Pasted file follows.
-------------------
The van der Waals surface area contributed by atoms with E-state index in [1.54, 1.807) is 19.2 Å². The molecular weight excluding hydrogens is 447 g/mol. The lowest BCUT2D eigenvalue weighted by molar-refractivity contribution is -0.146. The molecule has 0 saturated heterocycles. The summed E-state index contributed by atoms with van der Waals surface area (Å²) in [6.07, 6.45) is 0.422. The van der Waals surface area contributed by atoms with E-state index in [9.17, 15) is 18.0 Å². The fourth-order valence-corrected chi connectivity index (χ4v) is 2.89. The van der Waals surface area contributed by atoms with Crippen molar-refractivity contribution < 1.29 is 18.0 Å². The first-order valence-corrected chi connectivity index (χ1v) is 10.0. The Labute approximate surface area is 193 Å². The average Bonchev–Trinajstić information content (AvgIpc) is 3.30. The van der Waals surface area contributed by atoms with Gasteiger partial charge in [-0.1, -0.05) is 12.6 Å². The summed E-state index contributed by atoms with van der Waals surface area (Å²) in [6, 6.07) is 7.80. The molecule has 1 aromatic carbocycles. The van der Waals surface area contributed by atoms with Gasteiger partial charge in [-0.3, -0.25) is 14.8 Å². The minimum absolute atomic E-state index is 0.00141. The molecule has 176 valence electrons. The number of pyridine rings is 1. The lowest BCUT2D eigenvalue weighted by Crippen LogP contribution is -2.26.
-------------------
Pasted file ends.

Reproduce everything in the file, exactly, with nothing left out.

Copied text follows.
The van der Waals surface area contributed by atoms with E-state index in [1.54, 1.807) is 19.2 Å². The molecular weight excluding hydrogens is 447 g/mol. The lowest BCUT2D eigenvalue weighted by molar-refractivity contribution is -0.146. The molecule has 0 saturated heterocycles. The summed E-state index contributed by atoms with van der Waals surface area (Å²) in [6.07, 6.45) is 0.422. The van der Waals surface area contributed by atoms with E-state index in [9.17, 15) is 18.0 Å². The fourth-order valence-corrected chi connectivity index (χ4v) is 2.89. The van der Waals surface area contributed by atoms with Crippen molar-refractivity contribution < 1.29 is 18.0 Å². The first-order valence-corrected chi connectivity index (χ1v) is 10.0. The Labute approximate surface area is 193 Å². The average Bonchev–Trinajstić information content (AvgIpc) is 3.30. The van der Waals surface area contributed by atoms with Gasteiger partial charge in [-0.1, -0.05) is 12.6 Å². The summed E-state index contributed by atoms with van der Waals surface area (Å²) in [6, 6.07) is 7.80. The molecule has 1 aromatic carbocycles. The van der Waals surface area contributed by atoms with Gasteiger partial charge in [-0.3, -0.25) is 14.8 Å². The minimum absolute atomic E-state index is 0.00141. The molecule has 176 valence electrons. The number of pyridine rings is 1. The lowest BCUT2D eigenvalue weighted by Crippen LogP contribution is -2.26.